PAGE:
The lesson of MAPS banding on June 14 was that the only thing worse than water in the net lanes and over a foot of water on the path to the meadow nets – is a hole in your boot. Water. Everywhere. Places that in ten years never had standing water in June were wet – and muddy. Due to the high amount of clay in soils, the mud was also slippery making walking a slow go. But regardless, 17 new birds were banded, and 2 birds were re-captured. The first Wood Thrush of the season was banded – a male that had been singing in the woods for 2-3 weeks.
The parade of American Robins and Red-winged Blackbirds continued, including a male American Robin who had a wing chord of 137mm.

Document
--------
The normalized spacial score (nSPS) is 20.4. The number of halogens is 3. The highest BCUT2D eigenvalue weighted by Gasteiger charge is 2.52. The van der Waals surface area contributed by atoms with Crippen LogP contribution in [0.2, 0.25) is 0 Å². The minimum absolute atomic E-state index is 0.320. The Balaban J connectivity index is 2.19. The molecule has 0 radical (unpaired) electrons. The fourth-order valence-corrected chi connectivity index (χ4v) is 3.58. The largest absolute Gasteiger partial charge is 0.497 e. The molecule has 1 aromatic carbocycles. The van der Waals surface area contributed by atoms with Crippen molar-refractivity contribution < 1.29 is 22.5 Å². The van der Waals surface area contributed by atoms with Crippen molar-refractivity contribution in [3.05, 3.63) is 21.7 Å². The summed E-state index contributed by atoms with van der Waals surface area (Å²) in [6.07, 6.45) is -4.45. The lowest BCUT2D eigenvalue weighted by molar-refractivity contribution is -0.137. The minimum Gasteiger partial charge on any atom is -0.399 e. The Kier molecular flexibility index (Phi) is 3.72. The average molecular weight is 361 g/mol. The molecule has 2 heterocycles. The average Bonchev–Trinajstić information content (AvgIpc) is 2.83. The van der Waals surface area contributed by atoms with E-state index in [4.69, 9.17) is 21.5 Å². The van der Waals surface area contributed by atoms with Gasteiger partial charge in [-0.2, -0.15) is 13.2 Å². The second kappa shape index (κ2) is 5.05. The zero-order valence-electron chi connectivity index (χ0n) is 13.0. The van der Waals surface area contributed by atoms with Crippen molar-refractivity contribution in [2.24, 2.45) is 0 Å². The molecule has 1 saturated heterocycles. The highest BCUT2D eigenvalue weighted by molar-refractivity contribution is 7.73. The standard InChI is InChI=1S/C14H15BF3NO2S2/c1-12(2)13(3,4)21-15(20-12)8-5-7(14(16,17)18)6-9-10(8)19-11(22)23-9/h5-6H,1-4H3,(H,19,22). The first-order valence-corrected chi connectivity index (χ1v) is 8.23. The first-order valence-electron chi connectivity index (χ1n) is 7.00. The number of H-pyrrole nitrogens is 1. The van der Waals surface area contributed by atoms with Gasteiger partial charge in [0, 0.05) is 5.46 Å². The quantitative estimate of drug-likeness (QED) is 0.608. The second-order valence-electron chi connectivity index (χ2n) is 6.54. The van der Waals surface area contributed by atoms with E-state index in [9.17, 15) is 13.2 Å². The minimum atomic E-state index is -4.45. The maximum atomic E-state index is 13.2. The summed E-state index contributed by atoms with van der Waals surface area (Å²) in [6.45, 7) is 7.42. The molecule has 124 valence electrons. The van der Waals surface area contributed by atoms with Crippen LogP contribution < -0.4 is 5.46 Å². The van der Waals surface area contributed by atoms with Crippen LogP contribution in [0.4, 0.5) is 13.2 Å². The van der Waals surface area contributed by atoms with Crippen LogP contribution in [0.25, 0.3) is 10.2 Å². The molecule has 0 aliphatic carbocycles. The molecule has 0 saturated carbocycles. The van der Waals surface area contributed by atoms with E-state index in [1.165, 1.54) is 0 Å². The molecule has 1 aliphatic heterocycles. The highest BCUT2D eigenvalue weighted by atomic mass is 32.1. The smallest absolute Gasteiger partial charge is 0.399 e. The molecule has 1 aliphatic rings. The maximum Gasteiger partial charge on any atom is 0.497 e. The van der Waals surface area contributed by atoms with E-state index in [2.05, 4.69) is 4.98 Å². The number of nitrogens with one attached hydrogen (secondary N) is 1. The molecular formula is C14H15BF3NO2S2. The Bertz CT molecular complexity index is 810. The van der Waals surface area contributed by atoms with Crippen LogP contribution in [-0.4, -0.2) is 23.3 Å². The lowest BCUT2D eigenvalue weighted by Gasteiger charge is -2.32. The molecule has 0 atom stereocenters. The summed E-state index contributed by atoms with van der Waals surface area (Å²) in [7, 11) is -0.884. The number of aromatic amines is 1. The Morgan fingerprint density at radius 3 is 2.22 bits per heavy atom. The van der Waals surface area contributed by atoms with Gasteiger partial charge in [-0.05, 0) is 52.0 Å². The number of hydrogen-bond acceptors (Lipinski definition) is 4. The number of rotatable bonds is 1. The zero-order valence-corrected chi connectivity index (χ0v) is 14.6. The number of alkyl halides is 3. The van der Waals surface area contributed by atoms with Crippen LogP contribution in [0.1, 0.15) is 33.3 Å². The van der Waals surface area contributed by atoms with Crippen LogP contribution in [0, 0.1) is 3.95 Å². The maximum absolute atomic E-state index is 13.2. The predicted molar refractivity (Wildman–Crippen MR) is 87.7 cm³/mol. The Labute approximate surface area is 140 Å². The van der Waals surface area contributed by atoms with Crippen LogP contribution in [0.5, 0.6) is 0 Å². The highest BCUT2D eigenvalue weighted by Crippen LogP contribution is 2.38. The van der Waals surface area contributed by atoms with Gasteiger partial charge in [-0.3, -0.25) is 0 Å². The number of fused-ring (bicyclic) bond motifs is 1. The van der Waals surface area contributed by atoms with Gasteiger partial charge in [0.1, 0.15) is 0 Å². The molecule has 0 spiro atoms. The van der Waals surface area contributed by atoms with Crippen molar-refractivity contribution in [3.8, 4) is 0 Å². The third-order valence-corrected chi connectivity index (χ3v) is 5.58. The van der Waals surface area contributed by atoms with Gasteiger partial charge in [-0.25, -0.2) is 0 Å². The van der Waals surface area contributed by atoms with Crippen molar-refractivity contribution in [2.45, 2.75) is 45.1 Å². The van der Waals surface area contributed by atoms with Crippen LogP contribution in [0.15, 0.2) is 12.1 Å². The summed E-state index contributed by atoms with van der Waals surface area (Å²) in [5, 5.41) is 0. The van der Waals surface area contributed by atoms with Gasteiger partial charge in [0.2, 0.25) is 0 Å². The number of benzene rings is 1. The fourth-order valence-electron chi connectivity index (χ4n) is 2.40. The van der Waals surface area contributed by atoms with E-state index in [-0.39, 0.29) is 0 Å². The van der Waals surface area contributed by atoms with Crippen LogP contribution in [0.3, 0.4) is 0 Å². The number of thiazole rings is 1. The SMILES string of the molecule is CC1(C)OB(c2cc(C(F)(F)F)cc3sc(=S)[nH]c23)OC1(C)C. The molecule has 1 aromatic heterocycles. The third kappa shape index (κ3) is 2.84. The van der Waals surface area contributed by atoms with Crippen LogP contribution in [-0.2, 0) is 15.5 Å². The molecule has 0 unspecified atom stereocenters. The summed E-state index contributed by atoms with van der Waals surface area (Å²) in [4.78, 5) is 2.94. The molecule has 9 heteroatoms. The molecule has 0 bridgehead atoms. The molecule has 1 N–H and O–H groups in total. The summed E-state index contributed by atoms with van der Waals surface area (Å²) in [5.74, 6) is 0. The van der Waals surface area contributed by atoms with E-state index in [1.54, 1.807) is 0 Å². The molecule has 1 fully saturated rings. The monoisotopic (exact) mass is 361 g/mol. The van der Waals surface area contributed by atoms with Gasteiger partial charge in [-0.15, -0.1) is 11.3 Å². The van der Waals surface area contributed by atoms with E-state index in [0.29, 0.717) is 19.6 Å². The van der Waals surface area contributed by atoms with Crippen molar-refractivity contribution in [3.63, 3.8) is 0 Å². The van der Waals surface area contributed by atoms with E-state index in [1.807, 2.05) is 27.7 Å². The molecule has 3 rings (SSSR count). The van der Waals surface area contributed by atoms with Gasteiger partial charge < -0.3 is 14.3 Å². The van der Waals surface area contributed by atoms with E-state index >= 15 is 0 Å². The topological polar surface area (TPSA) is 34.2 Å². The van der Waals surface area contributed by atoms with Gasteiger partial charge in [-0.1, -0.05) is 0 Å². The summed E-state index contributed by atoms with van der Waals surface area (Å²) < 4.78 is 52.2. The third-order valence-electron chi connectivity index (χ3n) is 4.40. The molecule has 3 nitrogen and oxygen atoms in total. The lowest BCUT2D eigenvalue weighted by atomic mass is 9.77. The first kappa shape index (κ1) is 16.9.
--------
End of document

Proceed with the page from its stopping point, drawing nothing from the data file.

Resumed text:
Cedar Waxwings are now in the area in force and several of them were banded – with the difference in numbers of waxy tips allowing for a good comparison between younger and older birds.
Bobolinks and Eastern Meadowlarks were seen and heard, the former having moved further to the south in the remaining meadow and the latter in and around un-mowed portions of lawn and around the edges of meadow. Barn Swallows would fly straight at a net and at the last second just clear the top panel of the mist net. There were multiple Tree Swallows in the area as parents attended to nestlings in two nestboxes. A Northern Mockingbird continues to stay in the area and has the Eastern Bluebird churl down pat. Multiple Baltimore Orioles were again heard. Thank you to Gary, Marilyn and Pat for their help! Tom Klotzbach